Productizing Q&A

Round 1

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When people subscribe to my newsletter, they’re invited to complete a survey. It helps me get to know them better, along with their goals & challenges.

Since launching the newsletter, 151 people have completed the survey.

One of the survey questions is: What's your top challenge or question with productizing?

In today’s post, I’m answering the most popular challenges / questions.

📌 If you’d like your question answered next subscribe here. Complete the survey and tune back in next week.

Question #1: How should I price my products?

First off, pricing is a two-way door decision (not a one-way door). Meaning, you can and should change your mind about it.

Also, let’s be real. You and I run tiny companies. We launch products to relatively small audiences. We’re not Nike or Apple. We don’t need a complicated pricing strategy.

My strategy?

20% benchmark > 40% intuition > 40% experimentation

20% Benchmark

First I consider what I’ve spent on similar products:

  • Similar effort: Is this a guide or 3-part email sequence I built one afternoon, or a comprehensive toolkit with high-quality production?

  • Similar depth: Did I create a simple checklist or Notion template, or a comprehensive online course with multiple modules + workbooks?

  • Similar results: Am I helping my customer through one thorny problem, or enabling them to go from start to finish?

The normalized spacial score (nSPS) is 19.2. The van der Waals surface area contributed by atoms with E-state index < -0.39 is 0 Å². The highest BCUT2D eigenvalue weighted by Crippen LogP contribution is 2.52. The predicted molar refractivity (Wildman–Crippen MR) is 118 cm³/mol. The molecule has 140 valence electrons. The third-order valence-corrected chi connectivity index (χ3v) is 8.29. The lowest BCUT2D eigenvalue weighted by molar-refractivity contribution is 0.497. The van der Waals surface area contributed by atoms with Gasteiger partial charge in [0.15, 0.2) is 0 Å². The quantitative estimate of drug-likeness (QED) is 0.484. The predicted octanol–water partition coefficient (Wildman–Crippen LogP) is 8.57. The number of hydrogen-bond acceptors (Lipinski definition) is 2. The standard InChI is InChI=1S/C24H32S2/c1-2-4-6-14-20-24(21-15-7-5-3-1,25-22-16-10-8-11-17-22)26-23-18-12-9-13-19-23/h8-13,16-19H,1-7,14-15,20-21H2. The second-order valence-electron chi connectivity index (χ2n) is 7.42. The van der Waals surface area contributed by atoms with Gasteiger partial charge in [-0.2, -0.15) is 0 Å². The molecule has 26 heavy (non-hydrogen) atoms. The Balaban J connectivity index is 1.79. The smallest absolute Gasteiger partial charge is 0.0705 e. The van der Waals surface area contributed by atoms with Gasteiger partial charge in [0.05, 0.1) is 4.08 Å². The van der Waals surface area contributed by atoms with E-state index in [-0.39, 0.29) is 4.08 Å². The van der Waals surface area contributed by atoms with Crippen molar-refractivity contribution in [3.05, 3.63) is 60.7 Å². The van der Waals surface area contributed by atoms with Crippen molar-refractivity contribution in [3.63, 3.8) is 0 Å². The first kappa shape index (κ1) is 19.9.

The products I’m comparing to will come in a range of prices. This is where I turn to my intuition.

40% Intuition

Next I ask myself what feels like the right price for the thing I’ve built.

Because I do my upfront research, I’m able to focus on creating products that solve my customer’s unmet needs. That helps me develop a sense for how important my solution is to their problem.

I pair that gut feeling with my benchmarking. Then I choose a price that feels like the sweet spot…

I never want to be the cheapest. Being in the bargain / race-to-the-bottom game is not for me. And if you also see yourself as an expert (you should), it’s not the game you want to play either.

Some of my most successful products (value served and revenue generated) are 25-300% more expensive than the mean.

But the truth is, in the end, I pick a number that feels good to me. From there, I use experimentation to adjust accordingly.

40% Experimentation

If you’ve been following along, you know that I treat everything like a prototype — test, refine, and iterate continuously.

That goes for my individual LinkedIn posts, to products, to entire businesses. The pricing of my products get the same treatment.

Once I launch, I test and iterate by interviewing my prospective customers — ones that have shown signals they’re interested in buying. If I’m way off, plus or minus, I adjust.

But honestly, benchmarking + intuition have never failed me.

Instead, my product’s pricing changes organically, as my business grows and evolves.

Today, I have one product that costs $199.

In a year from now, that product may become a $50 upsell for my future products, programs, and services.

In 2-3 years, when I’ve created the next generation version, this one may become a $0 lead magnet I use to grow my email list.

Or maybe, once I hit product maturity, I’ll shift to a price hike strategy. (have you heard of this?)

Truth is, the prices of most of online products were inked based on an informed guess.

So I get why this question comes up so much. But it’s also far less of a science, and probably, much less important than you’re telling yourself it is.

Question #2: Why spend the time to productize?

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